Interesting conversation today between Felix Salmon and Evan Soltas over the proper way to tax “investment income.” Both authors make good points: Soltas argues that the definition of investment income should be narrowed, but that investment income should be taxed at a lower rate because 1) inflation is a huge problem if we tax investment income like ordinary income, and 2) “Taxing consumption tomorrow at a higher rate than consumption today — which is what a tax on investment income does — encourages people to shift consumption forward in time, and that’s inefficient.”
Felix responds by arguing that:
1) Investment really isn’t deferred consumption. The amount of money invested, in the world, is going up over the long term, not down — which means that once you look past the natural tidal movements of money in and out of various investment vehicles, it’s reasonable to say that money, once it gets invested, stays invested. Pretty much forever.
And 2) If I earn money and spend it today, my spending is going to become someone else’s income. If that person then pays tax on that income and spends the remainder, we’ll get yet another round of income tax out of it. And so on and so forth. It’s a constant high-velocity money-go-round, which is driving tax revenues all the way. By contrast, if my money is tied up in savings for a decade, it’s not generating any tax revenues at all. As a result, saved money generates much lower tax revenues than spent money. At the very least, then, it should be taxed at the same rate as spent money.
On the whole, I found Felix more convincing. But I think he brushed over a couple of important points that could have strengthened his argument. First, I think the relevancy of this whole debate basically boils down to ‘what is an acceptable level of income inequality in the United States.’ The problem that I have with Soltas’ argument is that the vast majority of people benefitting from the lower capital gains tax rate are wealthy individuals with surplus income. That is, they aren’t making tradeoffs between consumption today and consumption down the line because their consumption budgets are not constrained by income. Only half of the country is currently invested—and the likelihood that an individual is invested correlates significantly with that individual’s income level (rising with income). There is one notable exception to trend group, and that is lower and middle income individuals saving for their retirement—however, the total amount of money that these individuals invest pales significantly when compared to the invested assets of the upper 10% of households (measured by net worth)—the top 10% of households “accounted for about 85 to 90 percent of stock shares, bonds, trusts, business equity, and non-home real estate” and “accounted for 81 percent of the total value of these stocks.” Furthermore, tax-deferred and tax-free savings vehicles already exist for lower-income investors. 401(k) accounts, Roth IRAs, and other retirement savings vehicles exempt (in one form or another) these savers from the sort of taxes to which Soltas refers.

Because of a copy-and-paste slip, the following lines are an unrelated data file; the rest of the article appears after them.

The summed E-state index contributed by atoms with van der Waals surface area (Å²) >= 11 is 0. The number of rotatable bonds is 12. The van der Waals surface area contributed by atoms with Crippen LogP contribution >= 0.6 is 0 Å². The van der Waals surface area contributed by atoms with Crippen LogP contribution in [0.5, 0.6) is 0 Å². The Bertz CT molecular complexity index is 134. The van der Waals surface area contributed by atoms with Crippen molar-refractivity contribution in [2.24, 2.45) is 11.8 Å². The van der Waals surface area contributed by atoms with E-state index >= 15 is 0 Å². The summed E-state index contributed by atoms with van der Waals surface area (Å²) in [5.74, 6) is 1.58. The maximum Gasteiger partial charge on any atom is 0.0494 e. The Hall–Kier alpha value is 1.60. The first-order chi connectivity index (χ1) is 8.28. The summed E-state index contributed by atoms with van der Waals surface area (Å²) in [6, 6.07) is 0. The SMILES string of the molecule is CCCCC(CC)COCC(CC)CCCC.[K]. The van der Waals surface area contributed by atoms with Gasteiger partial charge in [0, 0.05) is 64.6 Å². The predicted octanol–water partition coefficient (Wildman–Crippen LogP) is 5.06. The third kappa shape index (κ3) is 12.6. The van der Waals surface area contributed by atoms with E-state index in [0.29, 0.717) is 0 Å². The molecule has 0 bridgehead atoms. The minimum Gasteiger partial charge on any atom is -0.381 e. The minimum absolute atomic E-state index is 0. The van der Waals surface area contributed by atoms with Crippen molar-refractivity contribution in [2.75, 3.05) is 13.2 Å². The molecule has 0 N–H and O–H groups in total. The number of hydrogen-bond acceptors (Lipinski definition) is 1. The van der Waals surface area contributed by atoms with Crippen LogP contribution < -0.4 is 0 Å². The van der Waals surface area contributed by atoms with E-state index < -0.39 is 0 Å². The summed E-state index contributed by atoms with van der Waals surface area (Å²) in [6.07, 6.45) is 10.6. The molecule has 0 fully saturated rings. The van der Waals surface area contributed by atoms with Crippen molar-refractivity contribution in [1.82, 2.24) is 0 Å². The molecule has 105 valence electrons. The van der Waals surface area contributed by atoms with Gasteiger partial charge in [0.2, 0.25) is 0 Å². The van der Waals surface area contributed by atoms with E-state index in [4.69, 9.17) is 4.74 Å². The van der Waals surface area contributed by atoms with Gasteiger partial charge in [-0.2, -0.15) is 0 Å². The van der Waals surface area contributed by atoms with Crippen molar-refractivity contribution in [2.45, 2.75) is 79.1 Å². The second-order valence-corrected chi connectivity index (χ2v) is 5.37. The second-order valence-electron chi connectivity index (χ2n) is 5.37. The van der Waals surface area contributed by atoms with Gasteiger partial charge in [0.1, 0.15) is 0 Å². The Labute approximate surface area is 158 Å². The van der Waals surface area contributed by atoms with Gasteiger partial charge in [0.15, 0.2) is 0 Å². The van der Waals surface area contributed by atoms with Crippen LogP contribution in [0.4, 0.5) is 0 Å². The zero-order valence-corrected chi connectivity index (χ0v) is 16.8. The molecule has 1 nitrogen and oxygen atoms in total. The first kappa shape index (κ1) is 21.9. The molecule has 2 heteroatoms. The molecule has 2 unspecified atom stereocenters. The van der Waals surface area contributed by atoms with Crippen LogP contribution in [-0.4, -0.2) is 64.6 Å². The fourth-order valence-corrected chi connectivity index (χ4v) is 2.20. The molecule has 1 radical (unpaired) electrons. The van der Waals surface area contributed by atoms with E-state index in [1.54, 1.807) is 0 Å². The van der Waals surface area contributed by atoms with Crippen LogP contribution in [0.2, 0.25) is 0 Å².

With that said, I do think a couple caveats should be in place before we start taxing capital gains like real income. First, I do think that inflation should be taken into account when calculating capital gains; that is, I would support taxing real capital gains (as opposed to nominal capital gains) at the level of ordinary income. Second, I was surprised that neither author really acknowledged the role that capital gains plays as a form of compensation—maybe I am just sympathetic to this idea because I am writing from Silicon Valley, but I think that stock options and other forms of investment type compensation work effectively as a talent motivator and driver of innovation and entrepreneurship. I would be partial to a system that instituted a progressive form of capital gains taxation whereby maybe the first $100,000 is exempt from taxation or could be taxed at a low rate of 10-15%, and then steadily move upward from there. I would actually be interested in seeing the top rates for ‘investment income’ move significantly higher than the rates for ordinary income—I don’t see any reason why an individual with $100 million in the bank should pay only 39% on the unearned millions that he/she is accruing in dividends/capital gains every year [let along the current 15%]. The money isn’t going anywhere—soak it! (I guess there is a fair bit of empirical evidence that soaking the rich/investment income at high rates incentivizes tax avoidance, but that seems to be a problem more with execution than with the theory to me.)